Want to go deeper?
- United States v. Arthrex Inc.
- Administrative patent judge
- Collins v. Yellen
- Appointment and removal power
Biden signs three Congressional Review Act resolutions repealing Trump-era rules
What’s the story? President Joe Biden (D) on June 30 signed three Congressional Review Act (CRA) resolutions that, for the first time, reversed regulatory actions taken by a Republican administration. All three resolutions passed both chambers of Congress largely along party lines with Democrats in favor and Republicans opposed.
- The first resolution, S.J.Res.13, reversed an Equal Employment Opportunity Commission (EEOC) rule issued under the Trump administration that changed the agency’s information-sharing requirements with companies accused of discrimination.
- The second resolution, S.J.Res.14, reversed an Environmental Protection Agency (EPA) methane rule issued under the Trump administration and restored methane emissions standards set under the Obama administration.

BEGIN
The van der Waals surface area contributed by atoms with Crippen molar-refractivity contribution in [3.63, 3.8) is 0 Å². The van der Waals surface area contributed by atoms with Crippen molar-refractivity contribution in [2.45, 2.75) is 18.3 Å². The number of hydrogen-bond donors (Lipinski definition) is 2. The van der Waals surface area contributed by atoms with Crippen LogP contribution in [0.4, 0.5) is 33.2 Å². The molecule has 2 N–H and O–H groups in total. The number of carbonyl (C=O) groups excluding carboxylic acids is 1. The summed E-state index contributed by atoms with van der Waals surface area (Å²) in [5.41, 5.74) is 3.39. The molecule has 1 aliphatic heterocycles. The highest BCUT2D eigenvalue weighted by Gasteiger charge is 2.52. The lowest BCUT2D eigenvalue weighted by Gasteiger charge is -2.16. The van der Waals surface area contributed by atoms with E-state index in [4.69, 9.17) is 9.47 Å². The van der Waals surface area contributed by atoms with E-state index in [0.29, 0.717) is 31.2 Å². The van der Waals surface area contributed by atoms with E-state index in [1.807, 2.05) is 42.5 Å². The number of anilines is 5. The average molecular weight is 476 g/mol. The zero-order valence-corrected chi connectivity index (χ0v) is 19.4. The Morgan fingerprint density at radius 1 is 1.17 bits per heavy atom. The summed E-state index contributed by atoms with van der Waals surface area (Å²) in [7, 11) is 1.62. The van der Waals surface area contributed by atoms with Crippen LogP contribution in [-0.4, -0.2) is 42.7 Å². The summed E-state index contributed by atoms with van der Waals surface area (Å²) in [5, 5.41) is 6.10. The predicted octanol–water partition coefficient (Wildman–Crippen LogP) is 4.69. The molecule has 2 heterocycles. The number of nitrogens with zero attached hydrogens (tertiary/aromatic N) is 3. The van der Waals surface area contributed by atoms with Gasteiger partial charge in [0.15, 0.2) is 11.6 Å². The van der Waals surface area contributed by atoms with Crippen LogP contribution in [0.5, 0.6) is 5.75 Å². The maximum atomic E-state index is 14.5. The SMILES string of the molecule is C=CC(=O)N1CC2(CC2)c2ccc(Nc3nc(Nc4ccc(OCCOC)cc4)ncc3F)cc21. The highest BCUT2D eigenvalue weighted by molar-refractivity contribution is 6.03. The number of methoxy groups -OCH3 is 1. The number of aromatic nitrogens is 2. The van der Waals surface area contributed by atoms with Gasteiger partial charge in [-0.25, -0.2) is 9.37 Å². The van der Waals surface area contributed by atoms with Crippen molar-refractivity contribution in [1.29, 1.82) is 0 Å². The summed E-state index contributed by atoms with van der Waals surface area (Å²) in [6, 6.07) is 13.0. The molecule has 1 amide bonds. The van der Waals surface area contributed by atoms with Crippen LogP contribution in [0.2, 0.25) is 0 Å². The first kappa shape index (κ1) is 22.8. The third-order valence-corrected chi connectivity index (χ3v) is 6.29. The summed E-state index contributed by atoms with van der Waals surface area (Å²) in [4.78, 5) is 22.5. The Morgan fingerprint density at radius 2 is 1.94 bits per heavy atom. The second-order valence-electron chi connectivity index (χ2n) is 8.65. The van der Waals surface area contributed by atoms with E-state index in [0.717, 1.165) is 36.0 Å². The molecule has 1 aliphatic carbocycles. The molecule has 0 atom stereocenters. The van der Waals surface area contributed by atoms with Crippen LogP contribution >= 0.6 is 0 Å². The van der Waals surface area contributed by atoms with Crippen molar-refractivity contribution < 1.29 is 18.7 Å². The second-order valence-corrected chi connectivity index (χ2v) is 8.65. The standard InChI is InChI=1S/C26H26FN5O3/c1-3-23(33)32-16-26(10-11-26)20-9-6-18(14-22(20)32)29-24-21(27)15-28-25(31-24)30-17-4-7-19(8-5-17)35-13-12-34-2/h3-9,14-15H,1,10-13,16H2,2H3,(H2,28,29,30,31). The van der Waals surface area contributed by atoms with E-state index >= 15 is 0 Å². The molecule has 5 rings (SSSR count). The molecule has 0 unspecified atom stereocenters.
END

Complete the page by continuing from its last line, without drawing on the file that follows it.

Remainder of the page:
- The third resolution, S.J.Res.15, reversed a Comptroller of the Currency (OCC) rule issued under the Trump administration that changed regulations governing third-party lending.
The CRA is a federal law passed in 1996 that creates a 60-day review period during which Congress, by passing a joint resolution of disapproval later signed by the president, can overturn a federal agency rule issued in the final months of a presidential administration. Since the law’s creation in 1996, Congress has used the CRA to successfully repeal 20 agency rules.